It’s a great expression of the creativity within somebody who has dementia, again it’s like those clinical outcomes that keep getting measured, people label people with dementia. It’s like people with a disability get given a label, and we don’t see past that label and look into the soul of that person, and what still resides there, because what resided there 30, 40 years ago actually still reside there, and this art program draws that out.

We see it in their art work, the movement of their hands, the expression of colour, the expression of design on the page, it really is quite remarkable. What we see manifests from their souls. There’s a sense joy in the room, we do the art over a cup of tea, we do it as a group so that the lady’s get to talk. And the icing on the cake would be is that the families come in. And they will sit there, with their Mum or Dad, and they will enjoy the program as well.

Some will sit and look on, others will help them choose a colour, or guide their hand, it doesn’t really matter, but the thing is there’s meaning for them as well, not just meaning for the resident, but it’s a meaningful experience for all. They’re not just visiting an aged care home, and they don’t just sit there and wonder what they are going to talk about with their mum. They get to talk about the art, they get to talk about what they are feeling, and people are responding, people are going away with a sense of joy.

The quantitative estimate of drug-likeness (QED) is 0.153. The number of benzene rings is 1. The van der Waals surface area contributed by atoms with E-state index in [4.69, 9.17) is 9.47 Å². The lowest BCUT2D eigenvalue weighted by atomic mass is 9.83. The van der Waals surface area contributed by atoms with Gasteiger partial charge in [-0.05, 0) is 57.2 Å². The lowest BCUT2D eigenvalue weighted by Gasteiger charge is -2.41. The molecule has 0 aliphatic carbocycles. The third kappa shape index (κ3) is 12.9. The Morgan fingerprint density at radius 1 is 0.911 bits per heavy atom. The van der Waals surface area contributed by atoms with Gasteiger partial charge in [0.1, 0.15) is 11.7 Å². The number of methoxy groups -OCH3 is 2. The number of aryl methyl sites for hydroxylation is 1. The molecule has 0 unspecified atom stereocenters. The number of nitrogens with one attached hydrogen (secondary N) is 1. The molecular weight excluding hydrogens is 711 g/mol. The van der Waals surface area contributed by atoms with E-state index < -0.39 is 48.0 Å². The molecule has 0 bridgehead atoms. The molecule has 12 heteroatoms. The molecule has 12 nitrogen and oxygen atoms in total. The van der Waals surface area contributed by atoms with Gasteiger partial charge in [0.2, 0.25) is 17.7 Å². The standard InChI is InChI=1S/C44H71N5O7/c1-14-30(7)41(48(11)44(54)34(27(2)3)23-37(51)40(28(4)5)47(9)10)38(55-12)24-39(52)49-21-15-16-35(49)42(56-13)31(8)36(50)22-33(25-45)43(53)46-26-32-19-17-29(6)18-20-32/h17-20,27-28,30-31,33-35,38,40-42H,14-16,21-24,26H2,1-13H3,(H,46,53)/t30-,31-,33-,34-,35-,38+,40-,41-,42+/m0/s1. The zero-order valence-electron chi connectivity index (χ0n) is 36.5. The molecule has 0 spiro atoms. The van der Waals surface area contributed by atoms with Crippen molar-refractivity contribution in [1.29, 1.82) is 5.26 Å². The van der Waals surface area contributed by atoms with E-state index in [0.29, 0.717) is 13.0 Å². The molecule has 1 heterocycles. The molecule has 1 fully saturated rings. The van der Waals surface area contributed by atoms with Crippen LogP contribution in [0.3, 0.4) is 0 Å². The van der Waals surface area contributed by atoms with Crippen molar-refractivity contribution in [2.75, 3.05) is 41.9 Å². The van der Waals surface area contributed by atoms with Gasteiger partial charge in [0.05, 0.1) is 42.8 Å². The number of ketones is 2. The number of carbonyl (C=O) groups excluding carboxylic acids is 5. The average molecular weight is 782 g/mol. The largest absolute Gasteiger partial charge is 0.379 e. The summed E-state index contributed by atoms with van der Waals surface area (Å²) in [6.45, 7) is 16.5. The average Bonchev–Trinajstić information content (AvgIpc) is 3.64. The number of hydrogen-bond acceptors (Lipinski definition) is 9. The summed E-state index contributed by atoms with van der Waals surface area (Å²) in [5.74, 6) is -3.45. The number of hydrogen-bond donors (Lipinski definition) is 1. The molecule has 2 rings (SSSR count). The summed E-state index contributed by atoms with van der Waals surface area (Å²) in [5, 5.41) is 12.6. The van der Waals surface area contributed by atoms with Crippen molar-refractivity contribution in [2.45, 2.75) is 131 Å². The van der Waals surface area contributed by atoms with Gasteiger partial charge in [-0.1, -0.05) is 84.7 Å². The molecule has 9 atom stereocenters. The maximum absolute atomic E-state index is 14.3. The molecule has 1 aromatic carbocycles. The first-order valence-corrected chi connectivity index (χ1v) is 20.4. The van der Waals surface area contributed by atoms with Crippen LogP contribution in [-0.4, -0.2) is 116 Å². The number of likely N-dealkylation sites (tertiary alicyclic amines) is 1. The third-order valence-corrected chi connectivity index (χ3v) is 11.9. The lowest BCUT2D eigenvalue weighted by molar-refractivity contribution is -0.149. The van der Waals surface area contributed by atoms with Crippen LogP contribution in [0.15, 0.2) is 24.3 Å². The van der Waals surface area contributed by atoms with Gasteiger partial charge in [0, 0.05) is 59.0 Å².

My own Aunty is in the program. I’ve got a couple of relatives living at Maroba, and my aunty, well I didn’t know she was an artist, I didn’t know she was so creative. But, she has really responded very well. Her sons live in Sydney, they are up here every weekend, and it gives me joy to see that she is engaged, she is not just sitting around, she’s not just waiting for the family to come. She’s expressing herself in incredible ways.

Where the dementia is inhibiting her normal expression, she not able to express herself overly well, yet she is able to express herself incredibly well in the art program. Lots of her work has been bought for cards for Christmas that she had made. It never ceases to amaze me what she is coming out with. It’s absolutely precocious. It’s really helped her in terms of agitation, she gets very tearful, and gets frustrated in not being able to express herself well, she has lots of ailments and pain, a whole lot of things that seem to just disappear when she is expressing herself in art. And I love that. It’s great. The great thing is I keep sending photos to my cousins. I can tell them Aunty Margaret did all these things, and of course it just makes their day to get those, when they are just sitting at work and getting that next picture, that next smile, that next look. The art program ensures she is engaged and she is happy, and her life is safe here at Maroba.